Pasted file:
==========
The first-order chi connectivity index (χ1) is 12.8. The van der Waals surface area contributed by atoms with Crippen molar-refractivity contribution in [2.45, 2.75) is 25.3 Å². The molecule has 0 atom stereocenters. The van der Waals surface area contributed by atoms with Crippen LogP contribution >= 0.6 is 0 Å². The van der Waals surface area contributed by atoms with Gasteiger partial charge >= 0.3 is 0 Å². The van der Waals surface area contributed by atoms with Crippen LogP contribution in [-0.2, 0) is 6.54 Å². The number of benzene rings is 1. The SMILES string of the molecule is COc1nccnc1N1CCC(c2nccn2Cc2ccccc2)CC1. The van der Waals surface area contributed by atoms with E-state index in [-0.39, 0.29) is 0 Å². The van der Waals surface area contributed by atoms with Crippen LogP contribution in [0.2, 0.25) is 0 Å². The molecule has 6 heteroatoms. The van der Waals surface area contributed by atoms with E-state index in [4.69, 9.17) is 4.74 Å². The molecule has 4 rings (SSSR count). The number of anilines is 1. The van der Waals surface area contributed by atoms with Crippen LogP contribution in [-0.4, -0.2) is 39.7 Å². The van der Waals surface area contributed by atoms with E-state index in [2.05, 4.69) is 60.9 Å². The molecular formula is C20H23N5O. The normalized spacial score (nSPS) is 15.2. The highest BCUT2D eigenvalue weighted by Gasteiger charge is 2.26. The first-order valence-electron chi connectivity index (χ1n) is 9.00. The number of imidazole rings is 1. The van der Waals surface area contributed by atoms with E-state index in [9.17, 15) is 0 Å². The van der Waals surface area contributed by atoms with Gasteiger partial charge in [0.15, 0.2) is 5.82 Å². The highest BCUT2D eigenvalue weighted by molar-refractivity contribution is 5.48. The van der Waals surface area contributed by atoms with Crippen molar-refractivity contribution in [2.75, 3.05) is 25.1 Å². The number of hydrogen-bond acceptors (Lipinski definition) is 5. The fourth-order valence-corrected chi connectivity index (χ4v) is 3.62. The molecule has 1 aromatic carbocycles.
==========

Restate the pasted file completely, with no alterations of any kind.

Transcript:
The first-order chi connectivity index (χ1) is 12.8. The van der Waals surface area contributed by atoms with Crippen molar-refractivity contribution in [2.45, 2.75) is 25.3 Å². The molecule has 0 atom stereocenters. The van der Waals surface area contributed by atoms with Crippen LogP contribution >= 0.6 is 0 Å². The van der Waals surface area contributed by atoms with Gasteiger partial charge >= 0.3 is 0 Å². The van der Waals surface area contributed by atoms with Crippen LogP contribution in [-0.2, 0) is 6.54 Å². The number of benzene rings is 1. The SMILES string of the molecule is COc1nccnc1N1CCC(c2nccn2Cc2ccccc2)CC1. The van der Waals surface area contributed by atoms with E-state index in [-0.39, 0.29) is 0 Å². The van der Waals surface area contributed by atoms with Crippen LogP contribution in [0.2, 0.25) is 0 Å². The molecule has 6 heteroatoms. The van der Waals surface area contributed by atoms with E-state index in [4.69, 9.17) is 4.74 Å². The molecule has 4 rings (SSSR count). The number of anilines is 1. The van der Waals surface area contributed by atoms with Crippen LogP contribution in [-0.4, -0.2) is 39.7 Å². The van der Waals surface area contributed by atoms with E-state index in [2.05, 4.69) is 60.9 Å². The molecular formula is C20H23N5O. The normalized spacial score (nSPS) is 15.2. The highest BCUT2D eigenvalue weighted by Gasteiger charge is 2.26. The first-order valence-electron chi connectivity index (χ1n) is 9.00. The number of imidazole rings is 1. The van der Waals surface area contributed by atoms with E-state index in [9.17, 15) is 0 Å². The van der Waals surface area contributed by atoms with Gasteiger partial charge in [0.15, 0.2) is 5.82 Å². The highest BCUT2D eigenvalue weighted by molar-refractivity contribution is 5.48. The van der Waals surface area contributed by atoms with Crippen molar-refractivity contribution in [2.75, 3.05) is 25.1 Å². The number of hydrogen-bond acceptors (Lipinski definition) is 5. The fourth-order valence-corrected chi connectivity index (χ4v) is 3.62. The molecule has 1 aromatic carbocycles.